US dollar broadly lower
The US dollar eased on Friday after the rise in US yields post-data quickly ran out of steam, with the US finishing near unchanged around 1.55%. That left the 0.49% lower at 90.83, easing further in Asia to 90.70. Most of the fall can be attributed to the euro, which rallied powerfully by 0.68% to 1.2095 after robust PMI data alleviated slow-down fears. closed above its 100-day moving average (DMA) for the week, a bullish technical development. On a slow news day, EUR/USD looks set to rest at 1.2150 in the European session.
The reappraisal of the previously dismal European outlook has capped any sterling gains versus the greenback. buying has capped at 1.3910 even as EUR/GBP has rallied to 0.8715, just shy of resistance at 0.8720. Sterling will struggle against both as the market unwinds weeks of negative European positioning.
Both the and dollars have added nearly one per cent over the past two trading sessions. As risk barometers, both are clearly signalling market sentiment at the moment and look set to test resistance at 0.7800 and 0.7230, respectively, shortly.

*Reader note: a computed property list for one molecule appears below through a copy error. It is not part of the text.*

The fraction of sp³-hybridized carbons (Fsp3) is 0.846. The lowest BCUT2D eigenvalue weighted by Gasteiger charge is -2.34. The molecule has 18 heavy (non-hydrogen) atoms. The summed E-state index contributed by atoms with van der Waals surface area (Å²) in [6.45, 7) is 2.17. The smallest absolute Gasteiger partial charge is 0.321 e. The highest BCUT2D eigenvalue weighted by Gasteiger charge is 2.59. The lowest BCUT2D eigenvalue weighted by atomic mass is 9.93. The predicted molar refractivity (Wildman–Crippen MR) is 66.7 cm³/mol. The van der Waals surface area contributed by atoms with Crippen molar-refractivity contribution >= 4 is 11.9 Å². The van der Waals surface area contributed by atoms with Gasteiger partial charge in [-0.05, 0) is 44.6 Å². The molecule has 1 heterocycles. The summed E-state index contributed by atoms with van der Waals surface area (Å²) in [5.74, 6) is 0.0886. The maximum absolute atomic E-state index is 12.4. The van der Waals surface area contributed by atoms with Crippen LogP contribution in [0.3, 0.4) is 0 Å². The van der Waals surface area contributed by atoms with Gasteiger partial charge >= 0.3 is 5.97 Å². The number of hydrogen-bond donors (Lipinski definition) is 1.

The Indian rupee has found some respite over the past few sessions, with falling back below 75.00. The market appears to be pricing India will move past the present Covid-19 situation, and the rupee is benefiting from a general risk-positive attitude to Asian currencies in general. USD/INR is set to fall again today after preliminary data suggests that Mumbai and New Delhi cases could be peaking, even if the situation remains dire elsewhere.
Across Asia in general, regional currencies have rallied, with the and at one-month highs. Only the and are lagging. The Thai baht is because of Thailand’s Covid-19 outbreak. The rupiah is lower as markets remain concerned that the Bank of Indonesia’s last cut may have been one too far, leaving it vulnerable to rising US yields.
Ahead of an acceleration in the global data calendar and heavyweight US earnings releases this week, the US dollar will remain on the back foot throughout today as US yields remain benignly becalmed, allowing risk sentiment to flourish.
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